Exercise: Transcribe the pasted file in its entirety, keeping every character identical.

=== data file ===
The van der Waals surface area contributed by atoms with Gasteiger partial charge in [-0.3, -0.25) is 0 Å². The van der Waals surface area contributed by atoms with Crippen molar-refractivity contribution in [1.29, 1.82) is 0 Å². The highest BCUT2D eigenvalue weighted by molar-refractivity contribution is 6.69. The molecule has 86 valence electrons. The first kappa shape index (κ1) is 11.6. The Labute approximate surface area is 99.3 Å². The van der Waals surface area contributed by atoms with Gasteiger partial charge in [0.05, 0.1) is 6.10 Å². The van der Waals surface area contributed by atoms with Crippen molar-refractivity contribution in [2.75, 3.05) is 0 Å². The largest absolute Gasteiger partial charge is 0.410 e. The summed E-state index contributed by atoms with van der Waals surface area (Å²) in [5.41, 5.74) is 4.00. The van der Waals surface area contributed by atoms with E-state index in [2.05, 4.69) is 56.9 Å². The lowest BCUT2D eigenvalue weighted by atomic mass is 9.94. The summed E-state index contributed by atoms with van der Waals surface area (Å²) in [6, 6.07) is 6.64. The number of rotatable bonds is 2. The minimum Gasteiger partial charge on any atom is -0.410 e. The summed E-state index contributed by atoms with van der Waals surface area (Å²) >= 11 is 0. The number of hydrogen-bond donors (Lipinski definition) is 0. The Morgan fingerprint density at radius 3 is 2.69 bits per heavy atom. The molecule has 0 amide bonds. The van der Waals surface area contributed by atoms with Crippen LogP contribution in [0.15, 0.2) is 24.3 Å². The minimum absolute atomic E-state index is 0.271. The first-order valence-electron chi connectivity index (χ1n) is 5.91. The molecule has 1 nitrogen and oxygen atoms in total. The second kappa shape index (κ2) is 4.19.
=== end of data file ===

The van der Waals surface area contributed by atoms with Gasteiger partial charge in [-0.3, -0.25) is 0 Å². The van der Waals surface area contributed by atoms with Crippen molar-refractivity contribution in [1.29, 1.82) is 0 Å². The highest BCUT2D eigenvalue weighted by molar-refractivity contribution is 6.69. The molecule has 86 valence electrons. The first kappa shape index (κ1) is 11.6. The Labute approximate surface area is 99.3 Å². The van der Waals surface area contributed by atoms with Gasteiger partial charge in [0.05, 0.1) is 6.10 Å². The van der Waals surface area contributed by atoms with Crippen molar-refractivity contribution in [2.75, 3.05) is 0 Å². The largest absolute Gasteiger partial charge is 0.410 e. The summed E-state index contributed by atoms with van der Waals surface area (Å²) in [5.41, 5.74) is 4.00. The van der Waals surface area contributed by atoms with E-state index in [2.05, 4.69) is 56.9 Å². The lowest BCUT2D eigenvalue weighted by atomic mass is 9.94. The summed E-state index contributed by atoms with van der Waals surface area (Å²) in [6, 6.07) is 6.64. The number of rotatable bonds is 2. The minimum Gasteiger partial charge on any atom is -0.410 e. The summed E-state index contributed by atoms with van der Waals surface area (Å²) >= 11 is 0. The number of hydrogen-bond donors (Lipinski definition) is 0. The Morgan fingerprint density at radius 3 is 2.69 bits per heavy atom. The molecule has 0 amide bonds. The van der Waals surface area contributed by atoms with Crippen LogP contribution in [0.15, 0.2) is 24.3 Å². The minimum absolute atomic E-state index is 0.271. The first-order valence-electron chi connectivity index (χ1n) is 5.91. The molecule has 1 nitrogen and oxygen atoms in total. The second kappa shape index (κ2) is 4.19.